Oxford University Press, London , Oxford, 2021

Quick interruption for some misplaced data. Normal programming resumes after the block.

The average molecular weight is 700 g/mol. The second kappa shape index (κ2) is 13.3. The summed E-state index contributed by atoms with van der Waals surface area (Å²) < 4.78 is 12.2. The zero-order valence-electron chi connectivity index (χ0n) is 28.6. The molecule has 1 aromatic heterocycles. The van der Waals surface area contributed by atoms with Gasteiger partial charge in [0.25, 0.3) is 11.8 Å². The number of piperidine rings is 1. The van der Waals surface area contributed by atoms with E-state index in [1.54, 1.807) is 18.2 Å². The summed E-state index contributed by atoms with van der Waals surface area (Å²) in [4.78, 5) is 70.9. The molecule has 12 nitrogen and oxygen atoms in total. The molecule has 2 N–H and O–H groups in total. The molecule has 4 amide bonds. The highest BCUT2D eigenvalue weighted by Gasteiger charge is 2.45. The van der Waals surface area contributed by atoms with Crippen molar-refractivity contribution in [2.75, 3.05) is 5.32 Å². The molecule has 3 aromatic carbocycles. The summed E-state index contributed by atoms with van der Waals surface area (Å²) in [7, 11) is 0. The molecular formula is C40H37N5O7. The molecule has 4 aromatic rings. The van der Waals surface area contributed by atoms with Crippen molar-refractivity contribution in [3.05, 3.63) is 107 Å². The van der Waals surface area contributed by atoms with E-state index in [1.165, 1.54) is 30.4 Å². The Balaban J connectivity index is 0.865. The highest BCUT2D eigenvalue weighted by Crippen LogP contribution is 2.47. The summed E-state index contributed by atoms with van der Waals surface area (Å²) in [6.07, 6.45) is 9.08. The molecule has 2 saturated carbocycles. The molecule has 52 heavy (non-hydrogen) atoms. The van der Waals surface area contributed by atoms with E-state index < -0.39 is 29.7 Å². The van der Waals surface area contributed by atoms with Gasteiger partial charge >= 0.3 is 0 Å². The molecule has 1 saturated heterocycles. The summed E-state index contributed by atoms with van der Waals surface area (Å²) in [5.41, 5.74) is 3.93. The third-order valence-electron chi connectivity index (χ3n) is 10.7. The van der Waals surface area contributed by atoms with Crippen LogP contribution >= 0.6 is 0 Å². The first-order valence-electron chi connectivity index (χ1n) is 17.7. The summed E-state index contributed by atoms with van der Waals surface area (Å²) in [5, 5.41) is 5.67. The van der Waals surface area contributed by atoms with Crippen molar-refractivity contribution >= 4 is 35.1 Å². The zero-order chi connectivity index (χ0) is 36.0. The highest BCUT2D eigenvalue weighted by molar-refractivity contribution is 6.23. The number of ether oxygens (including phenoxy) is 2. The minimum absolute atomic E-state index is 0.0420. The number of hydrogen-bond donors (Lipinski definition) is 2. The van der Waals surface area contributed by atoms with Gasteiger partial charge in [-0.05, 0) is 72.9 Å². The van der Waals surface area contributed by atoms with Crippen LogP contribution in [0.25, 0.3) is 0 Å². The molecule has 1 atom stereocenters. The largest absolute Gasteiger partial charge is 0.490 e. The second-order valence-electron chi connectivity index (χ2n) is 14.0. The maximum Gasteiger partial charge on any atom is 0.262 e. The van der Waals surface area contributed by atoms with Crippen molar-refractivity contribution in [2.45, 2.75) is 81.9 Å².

Church Architecture of Late Antique Northern Mesopotamia examines the church architecture of Northern Mesopotamia between the fourth and eighth centuries. Keser Kayaalp focuses on settlements, plan types, artistic encounters, the remarkable continuity of the classical tradition in the architectural decoration, the heterogeneity of the building techniques, patrons, imperial motivations, dedications of churches, and stories that claim and make spaces. Employing archaeological and epigraphical material and hagiographical and historical sources, she presents a holistic picture of the church architecture of this frontier region, encompassing the cities of Nisibis (Nusaybin), Edessa (,Sanliurfa), Amida (Diyarbakir), Anastasiopolis (Dara/Oğuz), Martyropolis (Silvan), Constantia (Viranşehir), and their surroundings, and the rural Tur Abdin region. The period covered spans the last centuries of Byzantine and the first century and a half of Arab rule, when the region was, on the one hand, a stage of war and riven by religious controversies, and a cultural interspace on the other. Keser Kayaalp discusses the different dynamics in this frontier region and the resulting built environment and church architecture in pursuit of providing a regional contribution to the study of the transformation that the Byzantine civilization underwent in the late antique period and understanding the continuities and changes after the Arab conquest.